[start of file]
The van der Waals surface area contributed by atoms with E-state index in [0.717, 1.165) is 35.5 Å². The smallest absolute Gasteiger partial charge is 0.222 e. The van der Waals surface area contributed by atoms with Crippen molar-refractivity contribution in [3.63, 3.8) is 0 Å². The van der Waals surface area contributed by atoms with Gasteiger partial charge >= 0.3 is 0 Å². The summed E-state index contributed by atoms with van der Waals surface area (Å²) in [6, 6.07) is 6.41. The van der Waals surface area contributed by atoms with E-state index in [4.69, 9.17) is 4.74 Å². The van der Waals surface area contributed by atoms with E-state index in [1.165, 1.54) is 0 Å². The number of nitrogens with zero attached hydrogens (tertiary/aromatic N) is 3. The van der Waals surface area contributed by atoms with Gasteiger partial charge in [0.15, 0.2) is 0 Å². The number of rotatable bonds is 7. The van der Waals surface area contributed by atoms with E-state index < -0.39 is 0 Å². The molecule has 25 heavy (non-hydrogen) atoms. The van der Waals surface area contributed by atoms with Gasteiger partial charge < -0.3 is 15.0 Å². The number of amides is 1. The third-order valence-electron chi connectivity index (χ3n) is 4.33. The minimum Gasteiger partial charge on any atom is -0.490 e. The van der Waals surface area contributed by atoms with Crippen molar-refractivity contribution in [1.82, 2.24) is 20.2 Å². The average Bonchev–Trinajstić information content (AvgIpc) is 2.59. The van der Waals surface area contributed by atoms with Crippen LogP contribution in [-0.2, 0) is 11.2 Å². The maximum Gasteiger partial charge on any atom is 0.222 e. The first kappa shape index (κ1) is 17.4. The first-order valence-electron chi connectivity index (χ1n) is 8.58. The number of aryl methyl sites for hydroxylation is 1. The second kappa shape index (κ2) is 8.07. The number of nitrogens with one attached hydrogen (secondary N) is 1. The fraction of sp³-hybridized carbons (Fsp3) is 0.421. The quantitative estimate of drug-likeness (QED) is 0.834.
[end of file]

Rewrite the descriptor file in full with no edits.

The van der Waals surface area contributed by atoms with E-state index in [0.717, 1.165) is 35.5 Å². The smallest absolute Gasteiger partial charge is 0.222 e. The van der Waals surface area contributed by atoms with Crippen molar-refractivity contribution in [3.63, 3.8) is 0 Å². The van der Waals surface area contributed by atoms with Gasteiger partial charge >= 0.3 is 0 Å². The summed E-state index contributed by atoms with van der Waals surface area (Å²) in [6, 6.07) is 6.41. The van der Waals surface area contributed by atoms with E-state index in [4.69, 9.17) is 4.74 Å². The van der Waals surface area contributed by atoms with E-state index in [1.165, 1.54) is 0 Å². The number of nitrogens with zero attached hydrogens (tertiary/aromatic N) is 3. The van der Waals surface area contributed by atoms with Gasteiger partial charge in [0.15, 0.2) is 0 Å². The number of rotatable bonds is 7. The van der Waals surface area contributed by atoms with E-state index < -0.39 is 0 Å². The molecule has 25 heavy (non-hydrogen) atoms. The van der Waals surface area contributed by atoms with Gasteiger partial charge < -0.3 is 15.0 Å². The number of amides is 1. The third-order valence-electron chi connectivity index (χ3n) is 4.33. The minimum Gasteiger partial charge on any atom is -0.490 e. The van der Waals surface area contributed by atoms with Crippen molar-refractivity contribution in [1.82, 2.24) is 20.2 Å². The average Bonchev–Trinajstić information content (AvgIpc) is 2.59. The van der Waals surface area contributed by atoms with Crippen LogP contribution in [-0.2, 0) is 11.2 Å². The maximum Gasteiger partial charge on any atom is 0.222 e. The first kappa shape index (κ1) is 17.4. The first-order valence-electron chi connectivity index (χ1n) is 8.58. The number of aryl methyl sites for hydroxylation is 1. The second kappa shape index (κ2) is 8.07. The number of nitrogens with one attached hydrogen (secondary N) is 1. The fraction of sp³-hybridized carbons (Fsp3) is 0.421. The quantitative estimate of drug-likeness (QED) is 0.834.